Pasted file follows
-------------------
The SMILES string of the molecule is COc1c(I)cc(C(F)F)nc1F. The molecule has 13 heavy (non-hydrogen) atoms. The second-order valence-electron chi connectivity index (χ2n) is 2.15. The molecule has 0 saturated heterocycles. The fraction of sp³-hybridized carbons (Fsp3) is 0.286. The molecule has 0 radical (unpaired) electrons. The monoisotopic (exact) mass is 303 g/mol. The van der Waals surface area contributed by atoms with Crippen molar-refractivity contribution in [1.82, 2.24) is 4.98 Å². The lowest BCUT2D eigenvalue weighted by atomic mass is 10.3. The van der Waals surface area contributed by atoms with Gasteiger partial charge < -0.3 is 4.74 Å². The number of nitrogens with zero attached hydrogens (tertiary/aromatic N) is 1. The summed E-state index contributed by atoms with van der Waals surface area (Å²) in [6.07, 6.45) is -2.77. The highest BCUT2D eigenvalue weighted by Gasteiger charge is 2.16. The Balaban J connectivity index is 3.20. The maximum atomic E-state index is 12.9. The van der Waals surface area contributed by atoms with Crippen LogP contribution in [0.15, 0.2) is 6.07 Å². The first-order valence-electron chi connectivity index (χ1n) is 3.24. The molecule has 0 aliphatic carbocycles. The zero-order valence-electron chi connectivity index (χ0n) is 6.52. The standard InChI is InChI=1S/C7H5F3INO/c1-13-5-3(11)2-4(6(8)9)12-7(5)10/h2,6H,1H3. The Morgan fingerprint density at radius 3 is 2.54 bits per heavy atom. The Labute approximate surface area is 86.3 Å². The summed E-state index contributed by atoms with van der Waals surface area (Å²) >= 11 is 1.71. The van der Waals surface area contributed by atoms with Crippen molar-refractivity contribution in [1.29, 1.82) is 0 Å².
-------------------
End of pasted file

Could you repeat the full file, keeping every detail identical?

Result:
The SMILES string of the molecule is COc1c(I)cc(C(F)F)nc1F. The molecule has 13 heavy (non-hydrogen) atoms. The second-order valence-electron chi connectivity index (χ2n) is 2.15. The molecule has 0 saturated heterocycles. The fraction of sp³-hybridized carbons (Fsp3) is 0.286. The molecule has 0 radical (unpaired) electrons. The monoisotopic (exact) mass is 303 g/mol. The van der Waals surface area contributed by atoms with Crippen molar-refractivity contribution in [1.82, 2.24) is 4.98 Å². The lowest BCUT2D eigenvalue weighted by atomic mass is 10.3. The van der Waals surface area contributed by atoms with Gasteiger partial charge < -0.3 is 4.74 Å². The number of nitrogens with zero attached hydrogens (tertiary/aromatic N) is 1. The summed E-state index contributed by atoms with van der Waals surface area (Å²) in [6.07, 6.45) is -2.77. The highest BCUT2D eigenvalue weighted by Gasteiger charge is 2.16. The Balaban J connectivity index is 3.20. The maximum atomic E-state index is 12.9. The van der Waals surface area contributed by atoms with Crippen LogP contribution in [0.15, 0.2) is 6.07 Å². The first-order valence-electron chi connectivity index (χ1n) is 3.24. The molecule has 0 aliphatic carbocycles. The zero-order valence-electron chi connectivity index (χ0n) is 6.52. The standard InChI is InChI=1S/C7H5F3INO/c1-13-5-3(11)2-4(6(8)9)12-7(5)10/h2,6H,1H3. The Morgan fingerprint density at radius 3 is 2.54 bits per heavy atom. The Labute approximate surface area is 86.3 Å². The summed E-state index contributed by atoms with van der Waals surface area (Å²) >= 11 is 1.71. The van der Waals surface area contributed by atoms with Crippen molar-refractivity contribution in [1.29, 1.82) is 0 Å².